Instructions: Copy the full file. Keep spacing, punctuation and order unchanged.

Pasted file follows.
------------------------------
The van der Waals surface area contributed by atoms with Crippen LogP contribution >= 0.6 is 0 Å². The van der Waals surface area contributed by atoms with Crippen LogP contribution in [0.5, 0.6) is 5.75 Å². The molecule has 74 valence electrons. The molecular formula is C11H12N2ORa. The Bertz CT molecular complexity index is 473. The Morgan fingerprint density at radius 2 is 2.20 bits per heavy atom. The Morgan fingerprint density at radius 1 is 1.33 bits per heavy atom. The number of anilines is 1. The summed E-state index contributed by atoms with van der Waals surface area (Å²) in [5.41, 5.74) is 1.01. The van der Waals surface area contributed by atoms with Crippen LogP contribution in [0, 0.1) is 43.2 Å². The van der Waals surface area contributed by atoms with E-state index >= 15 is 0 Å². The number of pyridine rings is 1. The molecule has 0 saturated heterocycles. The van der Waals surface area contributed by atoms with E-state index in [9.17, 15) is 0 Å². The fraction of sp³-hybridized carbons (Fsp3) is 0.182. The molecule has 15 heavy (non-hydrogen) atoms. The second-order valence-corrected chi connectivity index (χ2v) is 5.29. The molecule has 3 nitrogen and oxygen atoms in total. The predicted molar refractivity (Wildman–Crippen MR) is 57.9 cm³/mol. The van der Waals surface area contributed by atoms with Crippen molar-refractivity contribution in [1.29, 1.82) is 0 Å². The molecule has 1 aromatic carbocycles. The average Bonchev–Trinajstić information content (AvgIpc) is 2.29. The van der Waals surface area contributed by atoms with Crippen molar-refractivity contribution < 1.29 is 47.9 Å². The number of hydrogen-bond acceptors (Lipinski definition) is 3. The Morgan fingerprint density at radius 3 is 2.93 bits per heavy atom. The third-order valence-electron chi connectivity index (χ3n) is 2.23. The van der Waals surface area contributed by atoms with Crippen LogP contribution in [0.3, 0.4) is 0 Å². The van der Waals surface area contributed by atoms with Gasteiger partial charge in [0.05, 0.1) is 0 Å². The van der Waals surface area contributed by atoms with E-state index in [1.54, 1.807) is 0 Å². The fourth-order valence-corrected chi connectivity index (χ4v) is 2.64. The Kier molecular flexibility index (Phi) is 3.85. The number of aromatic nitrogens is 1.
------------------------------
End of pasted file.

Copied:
The van der Waals surface area contributed by atoms with Crippen LogP contribution >= 0.6 is 0 Å². The van der Waals surface area contributed by atoms with Crippen LogP contribution in [0.5, 0.6) is 5.75 Å². The molecule has 74 valence electrons. The molecular formula is C11H12N2ORa. The Bertz CT molecular complexity index is 473. The Morgan fingerprint density at radius 2 is 2.20 bits per heavy atom. The Morgan fingerprint density at radius 1 is 1.33 bits per heavy atom. The number of anilines is 1. The summed E-state index contributed by atoms with van der Waals surface area (Å²) in [5.41, 5.74) is 1.01. The van der Waals surface area contributed by atoms with Crippen LogP contribution in [0, 0.1) is 43.2 Å². The van der Waals surface area contributed by atoms with E-state index >= 15 is 0 Å². The number of pyridine rings is 1. The molecule has 0 saturated heterocycles. The van der Waals surface area contributed by atoms with E-state index in [9.17, 15) is 0 Å². The fraction of sp³-hybridized carbons (Fsp3) is 0.182. The molecule has 15 heavy (non-hydrogen) atoms. The second-order valence-corrected chi connectivity index (χ2v) is 5.29. The molecule has 3 nitrogen and oxygen atoms in total. The predicted molar refractivity (Wildman–Crippen MR) is 57.9 cm³/mol. The van der Waals surface area contributed by atoms with Crippen molar-refractivity contribution in [1.29, 1.82) is 0 Å². The molecule has 1 aromatic carbocycles. The average Bonchev–Trinajstić information content (AvgIpc) is 2.29. The van der Waals surface area contributed by atoms with Crippen molar-refractivity contribution < 1.29 is 47.9 Å². The number of hydrogen-bond acceptors (Lipinski definition) is 3. The Morgan fingerprint density at radius 3 is 2.93 bits per heavy atom. The third-order valence-electron chi connectivity index (χ3n) is 2.23. The van der Waals surface area contributed by atoms with Crippen LogP contribution in [0.3, 0.4) is 0 Å². The van der Waals surface area contributed by atoms with Gasteiger partial charge in [0.05, 0.1) is 0 Å². The van der Waals surface area contributed by atoms with E-state index in [1.54, 1.807) is 0 Å². The fourth-order valence-corrected chi connectivity index (χ4v) is 2.64. The Kier molecular flexibility index (Phi) is 3.85. The number of aromatic nitrogens is 1.